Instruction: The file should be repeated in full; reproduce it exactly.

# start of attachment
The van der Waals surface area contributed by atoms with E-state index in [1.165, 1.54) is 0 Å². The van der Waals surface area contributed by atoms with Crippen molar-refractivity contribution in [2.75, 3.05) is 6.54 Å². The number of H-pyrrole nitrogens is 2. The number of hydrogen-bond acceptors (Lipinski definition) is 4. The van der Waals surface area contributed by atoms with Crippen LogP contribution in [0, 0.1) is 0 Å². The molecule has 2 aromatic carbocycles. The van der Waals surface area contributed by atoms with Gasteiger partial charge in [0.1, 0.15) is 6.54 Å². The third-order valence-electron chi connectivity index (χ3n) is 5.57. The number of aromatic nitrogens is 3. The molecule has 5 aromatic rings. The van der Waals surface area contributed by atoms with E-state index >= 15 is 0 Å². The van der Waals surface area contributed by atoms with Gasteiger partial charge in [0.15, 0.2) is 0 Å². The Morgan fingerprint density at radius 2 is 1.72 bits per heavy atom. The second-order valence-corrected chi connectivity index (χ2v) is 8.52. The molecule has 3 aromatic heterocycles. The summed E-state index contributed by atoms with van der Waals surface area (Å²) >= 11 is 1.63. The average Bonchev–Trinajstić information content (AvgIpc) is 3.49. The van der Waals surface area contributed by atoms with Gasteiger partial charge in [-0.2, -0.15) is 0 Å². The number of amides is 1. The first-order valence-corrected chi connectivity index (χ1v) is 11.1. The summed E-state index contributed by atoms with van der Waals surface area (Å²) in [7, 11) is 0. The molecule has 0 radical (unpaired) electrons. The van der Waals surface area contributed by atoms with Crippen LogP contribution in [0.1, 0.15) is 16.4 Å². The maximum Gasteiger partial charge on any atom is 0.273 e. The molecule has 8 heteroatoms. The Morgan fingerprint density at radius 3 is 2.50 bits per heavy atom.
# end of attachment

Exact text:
The van der Waals surface area contributed by atoms with E-state index in [1.165, 1.54) is 0 Å². The van der Waals surface area contributed by atoms with Crippen molar-refractivity contribution in [2.75, 3.05) is 6.54 Å². The number of H-pyrrole nitrogens is 2. The number of hydrogen-bond acceptors (Lipinski definition) is 4. The van der Waals surface area contributed by atoms with Crippen LogP contribution in [0, 0.1) is 0 Å². The molecule has 2 aromatic carbocycles. The van der Waals surface area contributed by atoms with Gasteiger partial charge in [0.1, 0.15) is 6.54 Å². The third-order valence-electron chi connectivity index (χ3n) is 5.57. The number of aromatic nitrogens is 3. The molecule has 5 aromatic rings. The van der Waals surface area contributed by atoms with E-state index >= 15 is 0 Å². The van der Waals surface area contributed by atoms with Gasteiger partial charge in [0.15, 0.2) is 0 Å². The Morgan fingerprint density at radius 2 is 1.72 bits per heavy atom. The second-order valence-corrected chi connectivity index (χ2v) is 8.52. The molecule has 3 aromatic heterocycles. The summed E-state index contributed by atoms with van der Waals surface area (Å²) >= 11 is 1.63. The average Bonchev–Trinajstić information content (AvgIpc) is 3.49. The van der Waals surface area contributed by atoms with Gasteiger partial charge in [-0.2, -0.15) is 0 Å². The number of amides is 1. The first-order valence-corrected chi connectivity index (χ1v) is 11.1. The summed E-state index contributed by atoms with van der Waals surface area (Å²) in [7, 11) is 0. The molecule has 0 radical (unpaired) electrons. The van der Waals surface area contributed by atoms with Crippen LogP contribution in [0.1, 0.15) is 16.4 Å². The maximum Gasteiger partial charge on any atom is 0.273 e. The molecule has 8 heteroatoms. The Morgan fingerprint density at radius 3 is 2.50 bits per heavy atom.